International Development Minister Maryam Monsef’s office said the government is consulting with health stakeholders, including the Thrive Agenda, on the government’s post-2020 programming but did not detail any plans.

“We have not made decisions on funding or announcements at this time. We remain committed to both MNCH [maternal, newborn and child health] and ensuring our international assistance delivers the full range of SRHR [sexual and reproductive health and rights] services,” Ms. Monsef’s chief of staff, Geoffroi Montpetit, said in an e-mail on Friday.

The United Nations Population Fund (UNFPA) released a report this week highlighting the “remarkable gains” in global sexual and reproductive health and rights over the past 50 years. The organization says Canada has played a crucial role in this progress, helping to avert 2.5 million unplanned pregnancies, 750,000 unsafe abortions and more than 6,200 maternal deaths worldwide from 2014 to 2017.

“Canada has really stepped up to the front to ensure that organizations like UNFPA and other organizations receive the funding they need to ensure rights and choices for all,” said Alanna Armitage, the UNFPA’s regional director for Eastern Europe and Central Asia.

However, the UNFPA said continued investments are needed to support hundreds of millions of women who still face barriers that prevent them from making their own decisions about whether, when, how often and with whom to become pregnant. The report calls on governments to strive for the “three zeroes”: no unmet need for contraception, no preventable maternal deaths and no violence or harmful practices against woman and girls.

With files from Reuters

Report an error Editorial code of conduct
Due to technical reasons, we have temporarily removed commenting from our articles. We hope to have this fixed soon. Thank you for your patience. If you are looking to give feedback on our new site, please send it along to feedback@globeandmail.com. If you want to write a letter to the editor, please forward to letters@globeandmail.com.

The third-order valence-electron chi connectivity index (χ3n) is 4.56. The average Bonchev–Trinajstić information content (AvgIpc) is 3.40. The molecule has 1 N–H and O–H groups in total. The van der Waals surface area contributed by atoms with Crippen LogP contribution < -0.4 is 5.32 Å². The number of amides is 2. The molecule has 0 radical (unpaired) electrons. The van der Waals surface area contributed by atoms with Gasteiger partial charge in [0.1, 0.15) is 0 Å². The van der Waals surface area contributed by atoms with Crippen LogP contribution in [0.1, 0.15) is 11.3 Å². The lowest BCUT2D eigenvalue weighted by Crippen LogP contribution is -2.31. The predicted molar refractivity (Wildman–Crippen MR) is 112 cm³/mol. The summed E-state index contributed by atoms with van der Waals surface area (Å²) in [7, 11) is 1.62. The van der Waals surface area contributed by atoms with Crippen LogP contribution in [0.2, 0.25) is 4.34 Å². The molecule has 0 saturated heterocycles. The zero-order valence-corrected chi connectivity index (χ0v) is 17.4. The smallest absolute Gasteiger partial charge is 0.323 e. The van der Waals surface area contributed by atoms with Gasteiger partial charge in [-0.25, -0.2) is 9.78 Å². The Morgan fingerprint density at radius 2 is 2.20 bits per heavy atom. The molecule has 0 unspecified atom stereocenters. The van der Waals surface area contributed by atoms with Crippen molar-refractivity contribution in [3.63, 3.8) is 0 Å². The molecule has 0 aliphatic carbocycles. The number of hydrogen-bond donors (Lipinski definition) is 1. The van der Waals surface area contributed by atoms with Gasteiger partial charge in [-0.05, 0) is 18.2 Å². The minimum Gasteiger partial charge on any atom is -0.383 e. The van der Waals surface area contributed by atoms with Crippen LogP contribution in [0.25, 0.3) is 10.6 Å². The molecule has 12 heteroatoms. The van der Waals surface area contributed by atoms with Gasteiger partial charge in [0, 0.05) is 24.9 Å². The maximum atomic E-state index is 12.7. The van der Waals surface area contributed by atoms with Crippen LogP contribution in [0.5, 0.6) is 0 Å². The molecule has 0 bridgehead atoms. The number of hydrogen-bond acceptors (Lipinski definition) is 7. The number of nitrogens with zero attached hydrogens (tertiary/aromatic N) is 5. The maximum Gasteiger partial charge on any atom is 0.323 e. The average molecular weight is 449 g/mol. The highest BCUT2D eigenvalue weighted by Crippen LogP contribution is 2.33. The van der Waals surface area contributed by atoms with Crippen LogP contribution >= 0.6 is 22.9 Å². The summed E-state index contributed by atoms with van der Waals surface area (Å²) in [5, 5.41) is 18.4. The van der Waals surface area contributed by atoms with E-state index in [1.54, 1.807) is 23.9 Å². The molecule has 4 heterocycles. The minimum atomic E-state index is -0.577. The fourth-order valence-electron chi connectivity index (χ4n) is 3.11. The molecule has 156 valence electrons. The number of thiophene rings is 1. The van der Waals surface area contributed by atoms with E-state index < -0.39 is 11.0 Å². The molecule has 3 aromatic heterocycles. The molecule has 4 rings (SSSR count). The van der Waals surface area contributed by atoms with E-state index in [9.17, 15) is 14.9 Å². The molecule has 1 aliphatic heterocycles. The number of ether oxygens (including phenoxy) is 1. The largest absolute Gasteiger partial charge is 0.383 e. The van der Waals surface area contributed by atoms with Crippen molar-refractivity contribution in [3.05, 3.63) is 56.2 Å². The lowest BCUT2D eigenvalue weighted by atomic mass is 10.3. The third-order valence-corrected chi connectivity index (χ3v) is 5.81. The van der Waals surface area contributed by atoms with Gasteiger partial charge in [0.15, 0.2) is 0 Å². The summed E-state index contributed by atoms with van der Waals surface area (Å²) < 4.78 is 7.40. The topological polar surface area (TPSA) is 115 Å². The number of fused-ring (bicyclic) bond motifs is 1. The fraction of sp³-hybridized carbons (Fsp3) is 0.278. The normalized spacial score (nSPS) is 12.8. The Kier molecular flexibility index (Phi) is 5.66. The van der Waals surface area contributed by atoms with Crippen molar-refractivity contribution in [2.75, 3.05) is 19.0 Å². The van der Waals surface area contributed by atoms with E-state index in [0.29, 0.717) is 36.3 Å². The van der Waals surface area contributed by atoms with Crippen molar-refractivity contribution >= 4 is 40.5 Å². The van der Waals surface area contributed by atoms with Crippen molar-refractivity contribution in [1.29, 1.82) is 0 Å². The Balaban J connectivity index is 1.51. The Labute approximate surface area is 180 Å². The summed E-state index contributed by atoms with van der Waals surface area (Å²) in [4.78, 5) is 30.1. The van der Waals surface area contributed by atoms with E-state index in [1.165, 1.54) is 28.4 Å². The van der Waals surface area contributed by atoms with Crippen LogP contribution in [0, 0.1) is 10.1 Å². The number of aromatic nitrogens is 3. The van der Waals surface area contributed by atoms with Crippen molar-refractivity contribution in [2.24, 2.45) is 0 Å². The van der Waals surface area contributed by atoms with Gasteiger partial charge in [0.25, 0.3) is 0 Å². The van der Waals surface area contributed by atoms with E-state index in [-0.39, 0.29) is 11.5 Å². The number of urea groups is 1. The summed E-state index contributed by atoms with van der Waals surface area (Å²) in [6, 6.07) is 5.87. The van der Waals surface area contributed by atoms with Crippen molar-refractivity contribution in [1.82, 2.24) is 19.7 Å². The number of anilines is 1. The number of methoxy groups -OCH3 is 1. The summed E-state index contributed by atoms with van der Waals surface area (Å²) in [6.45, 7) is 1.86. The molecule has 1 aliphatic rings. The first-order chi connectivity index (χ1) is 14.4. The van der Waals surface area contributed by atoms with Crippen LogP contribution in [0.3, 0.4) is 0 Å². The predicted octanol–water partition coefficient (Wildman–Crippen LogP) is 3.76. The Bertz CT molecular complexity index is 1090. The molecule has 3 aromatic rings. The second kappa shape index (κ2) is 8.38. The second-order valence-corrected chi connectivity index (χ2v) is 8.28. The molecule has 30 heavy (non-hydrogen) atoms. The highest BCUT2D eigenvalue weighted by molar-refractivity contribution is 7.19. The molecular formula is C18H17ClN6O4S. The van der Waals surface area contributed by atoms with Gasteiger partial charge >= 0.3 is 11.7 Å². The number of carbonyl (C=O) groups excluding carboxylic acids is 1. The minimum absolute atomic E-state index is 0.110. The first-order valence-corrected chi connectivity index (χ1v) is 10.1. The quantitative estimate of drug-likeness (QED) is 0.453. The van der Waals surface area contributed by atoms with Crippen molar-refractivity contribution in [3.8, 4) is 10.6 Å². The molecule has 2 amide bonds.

Welcome to The Globe and Mail’s comment community. This is a space where subscribers can engage with each other and Globe staff. Non-subscribers can read and sort comments but will not be able to engage with them in any way. Click here to subscribe.

If you would like to write a letter to the editor, please forward it to letters@globeandmail.com. Readers can also interact with The Globe on Facebook and Twitter .

Welcome to The Globe and Mail’s comment community. This is a space where subscribers can engage with each other and Globe staff. Non-subscribers can read and sort comments but will not be able to engage with them in any way. Click here to subscribe.

If you would like to write a letter to the editor, please forward it to letters@globeandmail.com. Readers can also interact with The Globe on Facebook and Twitter .

Welcome to The Globe and Mail’s comment community. This is a space where subscribers can engage with each other and Globe staff.

We aim to create a safe and valuable space for discussion and debate. That means:

  • Treat others as you wish to be treated
  • Criticize ideas, not people
  • Stay on topic
  • Avoid the use of toxic and offensive language
  • Flag bad behaviour

Comments that violate our community guidelines will be removed.

Read our community guidelines here

Discussion loading ...

Cannabis pro newsletter